American Crime Story: The Assassination of Gianni Versace ended with an episode titled "Alone," with the obvious connection being that spree-killer Andrew Cunanan was alone and desperate in his final days, hiding from the huge manhunt that descended upon Miami Beach after he shot Gianni Versace. But the title can be applied to many other characters seen in the episode, all left alone somehow through Cunanan's horrible actions.
One of those characters is Antonio D'Amico, the longtime romantic partner of Versace, played by Ricky Martin. At Versace's funeral in Milan, D'Amico is shown as being considered less worthy than Versace's immediate family — his grief is less than, his pain is less than. It all goes back to one of the underlying themes of this season, which is that homophobia was still rampant during the events of Versace's and Cunanan's lives featured here, and it impacted all the major players.
After the funeral, a distraught D'Amico, who isn't sure if the company will let him live in the residence Versace had promised to leave to him, downs a fistful of pills with some alcohol and lies down to die. He is later discovered by a maid and is shown fluttering his eyes open, but his fate isn't fully revealed, as he still could have succumbed to the pills.
In reality, it doesn't appear as though the suicide attempt ever took place. It is not mentioned in Maureen Orth's book, Vulgar Favors, which is the basis for this season of American Crime Story, and we can find no mention of it in any other articles.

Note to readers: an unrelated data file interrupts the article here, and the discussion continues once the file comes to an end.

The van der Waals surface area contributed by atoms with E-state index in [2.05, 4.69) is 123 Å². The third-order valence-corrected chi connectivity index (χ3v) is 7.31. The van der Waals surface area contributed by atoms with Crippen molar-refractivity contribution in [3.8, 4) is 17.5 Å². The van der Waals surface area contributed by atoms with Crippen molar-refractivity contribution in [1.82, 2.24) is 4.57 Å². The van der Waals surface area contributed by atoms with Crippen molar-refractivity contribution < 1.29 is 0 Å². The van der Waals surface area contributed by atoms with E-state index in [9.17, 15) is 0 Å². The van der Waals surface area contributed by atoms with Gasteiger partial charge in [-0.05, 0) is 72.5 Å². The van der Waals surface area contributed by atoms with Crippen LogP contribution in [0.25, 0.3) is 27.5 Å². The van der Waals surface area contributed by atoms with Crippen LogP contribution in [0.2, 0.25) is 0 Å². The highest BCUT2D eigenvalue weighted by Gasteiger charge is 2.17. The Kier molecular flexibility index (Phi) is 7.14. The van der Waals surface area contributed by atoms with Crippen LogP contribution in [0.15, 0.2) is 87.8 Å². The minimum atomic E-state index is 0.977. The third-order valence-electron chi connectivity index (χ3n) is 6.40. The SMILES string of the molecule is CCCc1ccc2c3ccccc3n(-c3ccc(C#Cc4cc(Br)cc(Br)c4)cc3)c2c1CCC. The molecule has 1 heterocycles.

What did happen to D'Amico is that he settled his inheritance with Versace's siblings, Donatella and Santo, so that he could be out of their lives. They did not get along when Gianni was alive, and that didn't change after his death. In a 1999 interview with The New York Times, Donatella said of D'Amico, "My relationship with Antonio is exactly as it was when Gianni was alive. I respected him as the boyfriend of my brother, but I never liked him as a person. So the relationship has stayed the same."
D'Amico, meanwhile, told The Sun that Donatella "made it clear she did not want me around and so I left. It was my decision. I don't care about material things and I did not want all that negative energy around me."
Rather than live out the rest of his life receiving the stipend Versace left him and living in one of the Versace properties, D'Amico chose to take the money in a lump sum and return to Florence, Italy, where he was originally from. He told The Guardian in a 2017 interview that he fell into a deep depression for several years following Versace's murder.
"I was in a nightmare, I felt nothing and gave no importance to anything . . . the house, the money . . . because it felt false to have expectations of life," said D'Amico.
D'Amico eventually came out of the depression, he said, when he realized he needed to either start living his life again or stop living altogether. He met someone in 2005, and they live together in northern Italy. D'Amico has also launched his own clothing design company, Antonio D'Amico Golf.